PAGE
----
For years, whenever I’ve seen athletes achieve great things, and then stand on the sidelines thanking “god,” I’ve screamed at the TV. It has always driven me mad. “God,” didn’t go to all those practices, didn’t make all those sacrifices, didn’t bruise and break themselves, didn’t sweat and cry, didn’t try and fail, didn’t believe and dedicate themselves to the work. YOU DID. Even if some “god” did gift you strengths and skills (as opposed to the crap shoot of DNA combining from your parents,) that’s not who spent their life working really hard to get to that moment of victory. No. YOU DID.
And your family. And your coaches. And your friends. And your team. It takes an army of people to make a single elite athlete. When you achieve your ultimate potential, you thank THEM. (I sometimes imagine it’s my child being interviewed, and I’m all like, “chiiiiild, god aint the one who spent all their extra time and money on training and gear and doctors and carpools and….. nope, that weren’t god!”)
Acknowledge that you are good, one of the best. You earned that right. We are a society that loves to heap blame and criticism on individuals, regardless of circumstance. But we won’t allow individuals to stand strong in praise of their own accomplishments. What kind of fucked-up Fun House society are we?
Do we really want a world in which we are not allowed to be proud of the things that we are good at? Is it “boastful” to say that you’re one of the best at what you do? To acknowledge that you didn’t win because of luck and magic?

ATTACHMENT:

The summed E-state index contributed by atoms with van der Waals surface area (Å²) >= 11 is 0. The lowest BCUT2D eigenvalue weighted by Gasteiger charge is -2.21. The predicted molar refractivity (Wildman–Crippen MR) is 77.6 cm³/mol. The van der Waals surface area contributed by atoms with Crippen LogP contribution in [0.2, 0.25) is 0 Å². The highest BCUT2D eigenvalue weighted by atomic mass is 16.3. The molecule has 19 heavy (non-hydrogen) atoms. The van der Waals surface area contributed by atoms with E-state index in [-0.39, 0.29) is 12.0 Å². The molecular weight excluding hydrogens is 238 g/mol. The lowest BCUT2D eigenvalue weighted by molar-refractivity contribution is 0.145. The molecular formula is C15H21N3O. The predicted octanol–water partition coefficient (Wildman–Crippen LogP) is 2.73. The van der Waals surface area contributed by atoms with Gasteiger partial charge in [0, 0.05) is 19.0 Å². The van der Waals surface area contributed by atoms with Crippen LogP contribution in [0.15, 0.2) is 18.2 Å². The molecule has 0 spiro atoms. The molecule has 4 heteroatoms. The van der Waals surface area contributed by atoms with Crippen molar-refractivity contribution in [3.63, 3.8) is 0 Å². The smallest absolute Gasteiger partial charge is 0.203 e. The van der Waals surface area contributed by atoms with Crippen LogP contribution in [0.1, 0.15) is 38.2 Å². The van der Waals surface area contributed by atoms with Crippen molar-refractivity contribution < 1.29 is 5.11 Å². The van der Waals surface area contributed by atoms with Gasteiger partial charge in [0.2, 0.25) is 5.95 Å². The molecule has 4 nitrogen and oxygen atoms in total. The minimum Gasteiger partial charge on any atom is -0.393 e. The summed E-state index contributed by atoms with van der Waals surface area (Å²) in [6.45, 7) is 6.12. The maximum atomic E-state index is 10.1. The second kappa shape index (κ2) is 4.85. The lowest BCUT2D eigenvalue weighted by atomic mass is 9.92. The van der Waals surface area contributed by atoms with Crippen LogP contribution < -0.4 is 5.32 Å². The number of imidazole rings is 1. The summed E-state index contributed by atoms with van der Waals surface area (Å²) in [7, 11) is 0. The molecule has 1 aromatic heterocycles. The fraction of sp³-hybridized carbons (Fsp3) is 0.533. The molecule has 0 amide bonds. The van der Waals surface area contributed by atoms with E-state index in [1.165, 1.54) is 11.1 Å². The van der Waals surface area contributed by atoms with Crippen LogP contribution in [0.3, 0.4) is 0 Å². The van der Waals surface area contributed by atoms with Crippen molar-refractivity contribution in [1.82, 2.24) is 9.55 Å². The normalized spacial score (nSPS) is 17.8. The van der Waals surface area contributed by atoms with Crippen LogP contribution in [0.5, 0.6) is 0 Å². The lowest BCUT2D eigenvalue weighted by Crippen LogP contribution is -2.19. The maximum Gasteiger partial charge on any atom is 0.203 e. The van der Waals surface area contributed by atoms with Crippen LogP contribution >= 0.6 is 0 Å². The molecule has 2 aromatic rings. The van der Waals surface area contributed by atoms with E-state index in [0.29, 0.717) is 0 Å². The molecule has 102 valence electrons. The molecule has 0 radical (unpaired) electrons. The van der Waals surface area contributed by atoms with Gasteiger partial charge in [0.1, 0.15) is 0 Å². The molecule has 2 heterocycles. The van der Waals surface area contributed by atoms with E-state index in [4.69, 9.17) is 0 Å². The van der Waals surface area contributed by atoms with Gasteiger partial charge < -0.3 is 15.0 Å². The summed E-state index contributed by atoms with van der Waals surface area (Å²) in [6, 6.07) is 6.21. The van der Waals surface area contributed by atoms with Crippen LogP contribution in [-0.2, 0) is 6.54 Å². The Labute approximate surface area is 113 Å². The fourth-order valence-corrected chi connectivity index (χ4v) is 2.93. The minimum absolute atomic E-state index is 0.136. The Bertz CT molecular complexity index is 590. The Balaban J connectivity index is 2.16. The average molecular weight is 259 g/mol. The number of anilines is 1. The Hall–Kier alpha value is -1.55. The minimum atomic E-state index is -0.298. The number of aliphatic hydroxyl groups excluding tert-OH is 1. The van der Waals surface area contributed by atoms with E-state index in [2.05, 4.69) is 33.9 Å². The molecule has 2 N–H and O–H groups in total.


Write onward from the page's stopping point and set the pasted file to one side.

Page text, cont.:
Or does being proud actually give others permission to identify their own strengths and take pride in them?
When Celia was little, someone gave us a copy of The Rainbow Fish. It was one of those little board books for infants, in which a gloriously sparkly fish became the new girl in her school. She was the only fish there who had glittery rainbow scales, and the other fish were jealous. So, one by one, she gave away her scales to the other fish, until they were all the same. Until there was nothing special about her, or anyone else.
I never read it to my daughter. At least not that version.
The illustrations were gorgeous, so I re-wrote the story and pasted in my new story. In my story, the rainbow fish kept all her scales, because they were what made her unique. She then helped all the other fish find what was unique about themselves. There was no jealousy anymore, only pride and a celebration of how different they all were from each other.
And therein lies part of the problem. We’ve confused pride with arrogance. And we’ve confused both pride and arrogance with worth and entitlement.
Kendrick Farris has every right to be prideful. He is one of the best in the world at what he does. The same can be said of my daughter. What neither of them – or anyone else – has the right to do is believe that makes them inherently better than anyone else, in any way other than at that one skill. It does not entitle them to treat anyone with disrespect, rudeness, violence, oppression or anything else. But being proud of yourself doesn’t do that.
And they do not have the right to believe they got there alone. They didn’t. They got there because of an army of people who also believed in them and supported them in countless ways. When they win, we all get to share their pride. We all get some credit.
Which also seems hard for people. My daughter will get where she gets because she worked her ass off. But she will also get there because I (and her father and step father and coach and countless doctors and friends) supported her. Our work got her there. And it’s not always easy.